as Chamberlain was passive. France, Great Britain, and Russia, if they would have
worked together, could have influenced many of the smaller states of Europe, and
Poland. This could have given power and strength to the forces in Germany who had
influence in military and government affairs, and did not want to annex the Sudetenland.
Many Germans shared in an intense desire for peace. Britain should have declared
immediately that she, with others would join to defend Czechoslavakia against their
aggression, which the government refused to do. ?Silent, mournful, abandoned, broken,
Czechoslavakia recedes into the darkness(374). The nation suffered in every way
possible because of its affiliation with the Western democracies and the League of
Nations. Czechoslavakia was politically damaged, and was in total confusion
economically and financially. There was major movement of the population. Sudeten
miners had to flee from their homes in order to try and find work, which was scarce.
According to Churchill it would have been impossible for the Czechoslavakian
State to remain an independent system, and would eventually be absorbed into the Nazi
regime, joining out of either despair or revenge. Churchill believed that action should
have been taken for the previous five years. That unavailing good intention, very little
resistance to German power, and ineffective use of defenses all contributed to the final
result of Czechoslavakia being annexed. And in those five years Great Britain and
France had been reduced from a position of safety, security, and power to a frightened,
passive nation under the domination of Nazi Germany.
All of the opportunities that Europe had of seizing Nazi power were disregarded.
Alliances could have been formed, and resources used in order to suppress Germany.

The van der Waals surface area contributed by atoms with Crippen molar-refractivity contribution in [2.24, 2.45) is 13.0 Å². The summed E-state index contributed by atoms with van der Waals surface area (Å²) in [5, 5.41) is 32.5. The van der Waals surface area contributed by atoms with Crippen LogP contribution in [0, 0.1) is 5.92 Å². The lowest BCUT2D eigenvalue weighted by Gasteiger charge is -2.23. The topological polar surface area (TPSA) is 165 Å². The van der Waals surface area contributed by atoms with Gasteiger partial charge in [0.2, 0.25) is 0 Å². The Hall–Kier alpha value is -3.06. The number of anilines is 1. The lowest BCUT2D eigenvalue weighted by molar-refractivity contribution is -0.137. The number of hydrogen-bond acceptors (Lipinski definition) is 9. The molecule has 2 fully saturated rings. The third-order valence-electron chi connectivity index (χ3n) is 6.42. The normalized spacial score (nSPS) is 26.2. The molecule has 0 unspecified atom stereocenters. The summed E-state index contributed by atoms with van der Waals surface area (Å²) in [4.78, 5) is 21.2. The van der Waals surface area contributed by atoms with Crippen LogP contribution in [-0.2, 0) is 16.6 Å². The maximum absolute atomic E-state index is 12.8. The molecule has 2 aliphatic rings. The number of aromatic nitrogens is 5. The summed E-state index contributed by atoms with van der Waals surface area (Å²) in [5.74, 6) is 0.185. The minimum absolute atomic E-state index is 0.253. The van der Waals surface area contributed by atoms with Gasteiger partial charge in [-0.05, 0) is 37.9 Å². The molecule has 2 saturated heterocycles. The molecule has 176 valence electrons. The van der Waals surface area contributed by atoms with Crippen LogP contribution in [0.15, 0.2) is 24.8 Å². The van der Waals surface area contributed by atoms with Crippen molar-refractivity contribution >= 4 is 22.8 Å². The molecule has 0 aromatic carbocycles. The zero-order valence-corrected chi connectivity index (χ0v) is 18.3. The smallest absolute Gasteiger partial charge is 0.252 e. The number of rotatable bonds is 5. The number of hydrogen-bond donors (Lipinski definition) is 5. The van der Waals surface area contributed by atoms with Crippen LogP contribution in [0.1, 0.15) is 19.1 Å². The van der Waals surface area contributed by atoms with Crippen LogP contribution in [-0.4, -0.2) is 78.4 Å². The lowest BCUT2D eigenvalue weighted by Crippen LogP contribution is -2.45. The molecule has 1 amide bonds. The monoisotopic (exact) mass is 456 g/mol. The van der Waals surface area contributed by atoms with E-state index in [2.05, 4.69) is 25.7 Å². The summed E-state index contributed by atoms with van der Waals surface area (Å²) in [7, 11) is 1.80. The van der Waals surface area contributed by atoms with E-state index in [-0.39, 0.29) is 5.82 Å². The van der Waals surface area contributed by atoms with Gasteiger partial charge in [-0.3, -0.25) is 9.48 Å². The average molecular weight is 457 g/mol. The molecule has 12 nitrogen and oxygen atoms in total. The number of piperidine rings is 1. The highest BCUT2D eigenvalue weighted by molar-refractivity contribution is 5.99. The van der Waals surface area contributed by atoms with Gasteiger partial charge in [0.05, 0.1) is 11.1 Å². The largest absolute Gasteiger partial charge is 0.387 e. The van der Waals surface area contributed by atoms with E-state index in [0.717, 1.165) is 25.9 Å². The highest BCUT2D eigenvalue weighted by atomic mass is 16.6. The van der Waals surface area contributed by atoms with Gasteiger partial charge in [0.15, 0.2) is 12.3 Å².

?They neither prevented Germany from rearming, nor did they rearm ourselves in time?
(375). Because these issues were neglected, Europe was left ?without adequate national
defense or effective international security?(375) at a very crucial point in time. All of the
countries of Central and Eastern Europe would now just settle for the best terms possible
with the victorious Nazi power. Central Europe?s alliances fell apart, and there was
really no way of reconstitution because of Germany?s immense power. By allowing
Germany to annex Czechoslavakia, some people believed that they were only
surrendering the interests of that one small country. Churchill looked at the big picture
and saw the relationship between Czechoslavakia and all of Europe. He states: ?we have
deeply compromised, and perhaps fatally endangered the safety and even the
independence of Great Britain and France…(T)here can never be friendship between the
British democracy and the Nazi Power?(376). Churchill believed that people should
know the truth about the extreme neglect and shortage of defenses. That they have been
defeated without resistance or a war. The entire balance of Europe entered a state of
disorder. Churchill tells the people of his nation ?do not suppose that this is the end.
This is only the beginning of the reckoning…unless by a supreme recovery of moral
health and moral health and martial vigor, we arise again and take our stand for freedom
as in olden time (376). Churchill believed that the annexation of Czechoslavakia by
Germany was just the beginning of what was going to happen to the rest of Europe as a
Chamberlain and Churchill?s opinions conflicted greatly. Each had very
supportive reasons for their beliefs, and did what they felt necessary at this very
confusing and threatening point in time.